A breeding bird survey seemed like the great way to start off Easter Day. I went to my Cheshire Wildlife Trust survey site for the second time this spring and walked from one end to the other recording the birds in each separate area. The Bagmere reserve has a mixture of (very) wet pasture, woodland and fen, providing quite a variety of habitats for different birds.
The weather was just about perfect, with clear, sunny skies, no rain and a very light wind. However, the temperature was in single figures and I can’t quite believe that I still had to go out wearing thermals to do a survey in April! The birdlife also showed signs of the cold weather with the calls and songs still subdued. The only possible spring migrants were chiffchaffs but these could be wintering birds. In the distance, off the reserve, several curlews made their haunting, wild calls; they should be moving up to the moors but at present will be kept at lower levels by the recent snows.
Again, the willow tits were absent, which is a shame but I’ll just have to see if they appear, along with all the migrants, when I do the last two spring surveys in May and June.
At the end of the survey, I stopped and stood overlooking the fen in the sunshine, listening to a sky lark sing high up in the air above the reserve – just about a perfect 10 minutes of spring.
Turning onto the wooded track, through the narrow gateway, there are no signs that spring is here; it’s as if this corner of the land has been kept dormant when others areas are starting to come back to life. I left behind sights of bursting flowers, of greening grass and of sprouting leaves; here, there is only silence, except for the crunching of windblown twigs under my wheels. The birds still seem to be in survival mode against the harsh winter, no sound coming from them as I pass alongside the moss covered stone walls and rusting bracken beneath the entanglements of the oak tree woodland. Beyond the trees, there is still more silence, across the wet meadows and the low flowing river. The dampness is hanging in the air, drops covering the windscreen and then my clothes as I leave my car behind. The breeze still has an icy edge, adding to the feeling that winter is still dominant over the land in this valley bottom.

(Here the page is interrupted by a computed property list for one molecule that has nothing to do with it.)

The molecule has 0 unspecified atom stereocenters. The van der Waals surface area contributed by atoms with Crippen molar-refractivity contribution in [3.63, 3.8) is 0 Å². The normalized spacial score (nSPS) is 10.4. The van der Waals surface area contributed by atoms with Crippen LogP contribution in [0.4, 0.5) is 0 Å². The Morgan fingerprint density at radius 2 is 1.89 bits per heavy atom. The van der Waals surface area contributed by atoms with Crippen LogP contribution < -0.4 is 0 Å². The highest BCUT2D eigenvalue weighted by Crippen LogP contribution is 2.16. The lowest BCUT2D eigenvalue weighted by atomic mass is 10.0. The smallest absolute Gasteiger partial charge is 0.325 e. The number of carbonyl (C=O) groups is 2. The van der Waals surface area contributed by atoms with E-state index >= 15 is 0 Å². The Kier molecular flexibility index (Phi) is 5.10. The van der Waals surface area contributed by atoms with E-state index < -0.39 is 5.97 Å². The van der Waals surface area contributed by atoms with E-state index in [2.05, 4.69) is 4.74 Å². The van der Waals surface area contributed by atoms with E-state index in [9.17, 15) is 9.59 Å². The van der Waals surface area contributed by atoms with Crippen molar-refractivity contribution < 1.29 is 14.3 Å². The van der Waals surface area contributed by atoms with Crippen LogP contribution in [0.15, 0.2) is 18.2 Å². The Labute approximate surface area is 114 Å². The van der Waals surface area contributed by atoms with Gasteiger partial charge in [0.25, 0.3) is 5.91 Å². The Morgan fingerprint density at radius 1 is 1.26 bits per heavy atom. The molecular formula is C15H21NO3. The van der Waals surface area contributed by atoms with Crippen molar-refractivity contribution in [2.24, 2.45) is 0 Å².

The distant mountain tops have a covering of snow but the slopes beneath are left bare of ice but also bare of green; the greys and browns of the colder months remain unbroken by any bright, fresh growth of the new season. There are only the occasional signs that changes are finally coming; a pair of buzzards circle distantly on stronger winds, plummeting and rising again in their rollercoaster display. The woodpeckers are also making themselves heard, yaffling and drumming amongst the trees. Besides these few, there seems to be nothing to point to the burst of energy that spring will bring – it’s late and it’s not the only thing that is.
As the day moves on, the clouds begin to break, the dark grey punctuated by white and occasional blue. The sun bursts through, striking the land with light and warmth but these are soon whisked away by the strengthening wind, not yet at its peak. With some brightness come stirrings from the woods and more sound spills down the hillsides and across the fields. A blackbird calls tentatively and dunnocks sing thinly along the top of the wall. A chaffinch chirps in amongst the gorse and a meadow pipit calls as it flits between the stands of long grass. The snow starts to fade from the nearer mountains, all but disappearing as the sun raises the land above freezing. It is only Snowdon, mostly hidden in cloud, than remains beneath its white blanket.
All too soon the day starts to ebb and as the light begins to fall, a song thrush serenades from a high branch and the cloud closes in once more.